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Contributing Writer

NIST CSF 2.0 Workshop emphasizes global appeal, metrics and assessment

News Analysis
Aug 18, 20228 mins
IT Governance FrameworksSecurity Infrastructure

About 7,000 international workshop attendees heard discussion on NIST's plan to update its Cybersecurity Framework to incorporate more guidance on supply chain security, measurement, and implementation, among other topics.

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The U.S. National Institute of Standards and Technology (NIST) hosted its first workshop yesterday on the Cybersecurity Framework (CSF) 2.0, an update to the CSF 1.1 released in 2018, which was itself an update to the original CSF released in 2014. Many cybersecurity professionals, and some NIST experts, consider the framework to be the “Rosetta stone” for managing all organizations’ cybersecurity risks.

Heading into the workshop, NIST issued a request for information, asking commenters to answer questions about bringing the CSF up-to-speed on some emerging developments that were only partially covered in the first two versions or not referenced at all. Comments submitted to NIST reflected a wide range of considerations, encouraging NIST to make several improvements including a greater emphasis on measurements and metrics related to the CSF, beefing up supply chain security sections, and offering more implementation guidance on how to adopt the framework. Overall, commenters praised the effort as valid and valuable.

This first workshop on CFS 2.0, which was held virtually and attended by 7,000 global participants, dealt with six topics: a general discussion of what CSF 2.0 should look like, lessons learned from the development of profiles that are part of the framework, international use of the framework and its alignment with non-U.S. standards, governance matters, measurement and assessment, and supply chain considerations.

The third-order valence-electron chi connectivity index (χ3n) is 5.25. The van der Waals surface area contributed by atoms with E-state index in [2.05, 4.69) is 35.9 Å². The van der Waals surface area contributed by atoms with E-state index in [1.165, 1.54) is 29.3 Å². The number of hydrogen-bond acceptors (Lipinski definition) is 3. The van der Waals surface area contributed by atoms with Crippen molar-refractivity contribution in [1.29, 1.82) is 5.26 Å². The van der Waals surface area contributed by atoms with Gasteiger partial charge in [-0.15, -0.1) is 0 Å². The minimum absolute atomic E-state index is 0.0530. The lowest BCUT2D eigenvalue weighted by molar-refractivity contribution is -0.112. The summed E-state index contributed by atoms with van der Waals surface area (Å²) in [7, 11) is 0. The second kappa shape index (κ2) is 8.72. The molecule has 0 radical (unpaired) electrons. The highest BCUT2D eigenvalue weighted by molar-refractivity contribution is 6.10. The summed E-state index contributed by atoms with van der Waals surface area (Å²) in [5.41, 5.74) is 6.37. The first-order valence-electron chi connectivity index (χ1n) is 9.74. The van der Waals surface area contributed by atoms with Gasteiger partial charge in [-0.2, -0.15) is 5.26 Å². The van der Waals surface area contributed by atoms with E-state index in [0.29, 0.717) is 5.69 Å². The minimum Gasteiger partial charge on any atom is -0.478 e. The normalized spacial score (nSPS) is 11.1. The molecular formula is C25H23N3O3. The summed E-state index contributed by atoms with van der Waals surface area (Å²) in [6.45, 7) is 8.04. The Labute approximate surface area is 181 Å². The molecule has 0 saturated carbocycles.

The CSF has endured

Over the last nine years since the release of CSF 1.0, “We’ve seen three presidential administrations, advancements in artificial intelligence and other technologies. We’ve demonstrated resilience against a global pandemic, and Beyonce has blessed us with three studio albums,” Cheri Pascoe, senior technology policy advisor at NIST said in kicking off the workshop. “And yet with all that has changed, the CSF has endured.”

“We at NIST have been thrilled with the impact the framework has had on cybersecurity and the role that it has played,” Laurie E. Locascio, NIST’s undersecretary of commerce for standards and technology, said. “It has truly become foundational for assessing an organization’s cybersecurity risks, its status, and its needs. The framework is being used across sectors and discussed in both the server room and the board room.”

“The original NIST framework was as much about reframing doctrine as it was about collecting and organizing the details of contemporary practice,” said Chris Inglis, national cyber director in the Executive Office of the President. “The original doctrine introduced the premise that we can and must determine a system’s intended use, its essential characteristics, upfront so that we might be better able to deliver and sustain those characteristics. The initiative that we’re kicking off today builds on those best practices while shoring up the collective efforts that will sustain and power them into the future.”

“There are two cyber futures available to us,” Inglis said. “The first might be summed up in one word, which is ‘good.’ The second might be summed up in two words as ‘not good.’ The choice between those two is just that, a choice. We can choose to make the investments necessary to deliver cyberspace, the digital infrastructure, the internet of everything, that delivers on our aspirations, that delivers the resilience in the activities, the characteristics that will give the confidence that those aspirations will be well met.”

The day-long workshop focused on various complex and high-profile topics raised in the RFI. Two panels, particularly international issues and measurements, arguably warrant a little more attention because they have captured little attention compared to the more well-trod topics such as supply chain security.

International community has embraced the CSF

The global popularity of the CSF is demonstrated by its translation into nine languages to date and a rising level of international interest in how the framework might help. Leonard Hause of the new Bureau of Cyberspace at the State Department, who has also worked with the department’s cyber coordinator office, said, “We’ve traveled the world, and the cybersecurity framework has been extremely popular in a lot of our engagements internationally.”